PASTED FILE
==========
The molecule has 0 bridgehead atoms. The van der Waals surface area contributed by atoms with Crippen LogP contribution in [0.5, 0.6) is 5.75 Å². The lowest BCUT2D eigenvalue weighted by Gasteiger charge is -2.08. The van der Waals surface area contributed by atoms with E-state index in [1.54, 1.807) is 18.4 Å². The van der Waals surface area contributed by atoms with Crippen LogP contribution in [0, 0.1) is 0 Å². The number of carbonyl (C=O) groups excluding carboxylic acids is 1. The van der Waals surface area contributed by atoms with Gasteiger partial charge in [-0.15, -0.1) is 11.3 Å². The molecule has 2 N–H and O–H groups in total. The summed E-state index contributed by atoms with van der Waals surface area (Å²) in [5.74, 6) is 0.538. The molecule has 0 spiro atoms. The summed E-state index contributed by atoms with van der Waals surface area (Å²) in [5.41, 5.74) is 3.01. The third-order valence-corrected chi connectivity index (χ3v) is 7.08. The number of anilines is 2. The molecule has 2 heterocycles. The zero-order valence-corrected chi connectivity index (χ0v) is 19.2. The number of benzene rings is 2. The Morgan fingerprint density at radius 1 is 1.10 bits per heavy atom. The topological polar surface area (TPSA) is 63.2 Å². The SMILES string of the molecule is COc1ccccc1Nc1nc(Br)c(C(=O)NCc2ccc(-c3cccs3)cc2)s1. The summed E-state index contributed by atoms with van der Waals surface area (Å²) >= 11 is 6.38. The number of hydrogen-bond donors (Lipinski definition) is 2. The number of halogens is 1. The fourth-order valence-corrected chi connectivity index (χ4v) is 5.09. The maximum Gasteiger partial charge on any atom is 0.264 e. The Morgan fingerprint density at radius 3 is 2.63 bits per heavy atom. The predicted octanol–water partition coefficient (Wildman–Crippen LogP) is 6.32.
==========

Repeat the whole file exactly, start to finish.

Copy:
The molecule has 0 bridgehead atoms. The van der Waals surface area contributed by atoms with Crippen LogP contribution in [0.5, 0.6) is 5.75 Å². The lowest BCUT2D eigenvalue weighted by Gasteiger charge is -2.08. The van der Waals surface area contributed by atoms with E-state index in [1.54, 1.807) is 18.4 Å². The van der Waals surface area contributed by atoms with Crippen LogP contribution in [0, 0.1) is 0 Å². The number of carbonyl (C=O) groups excluding carboxylic acids is 1. The van der Waals surface area contributed by atoms with Gasteiger partial charge in [-0.15, -0.1) is 11.3 Å². The molecule has 2 N–H and O–H groups in total. The summed E-state index contributed by atoms with van der Waals surface area (Å²) in [5.74, 6) is 0.538. The molecule has 0 spiro atoms. The summed E-state index contributed by atoms with van der Waals surface area (Å²) in [5.41, 5.74) is 3.01. The third-order valence-corrected chi connectivity index (χ3v) is 7.08. The number of anilines is 2. The molecule has 2 heterocycles. The zero-order valence-corrected chi connectivity index (χ0v) is 19.2. The number of benzene rings is 2. The Morgan fingerprint density at radius 1 is 1.10 bits per heavy atom. The topological polar surface area (TPSA) is 63.2 Å². The SMILES string of the molecule is COc1ccccc1Nc1nc(Br)c(C(=O)NCc2ccc(-c3cccs3)cc2)s1. The summed E-state index contributed by atoms with van der Waals surface area (Å²) >= 11 is 6.38. The number of hydrogen-bond donors (Lipinski definition) is 2. The number of halogens is 1. The fourth-order valence-corrected chi connectivity index (χ4v) is 5.09. The maximum Gasteiger partial charge on any atom is 0.264 e. The Morgan fingerprint density at radius 3 is 2.63 bits per heavy atom. The predicted octanol–water partition coefficient (Wildman–Crippen LogP) is 6.32.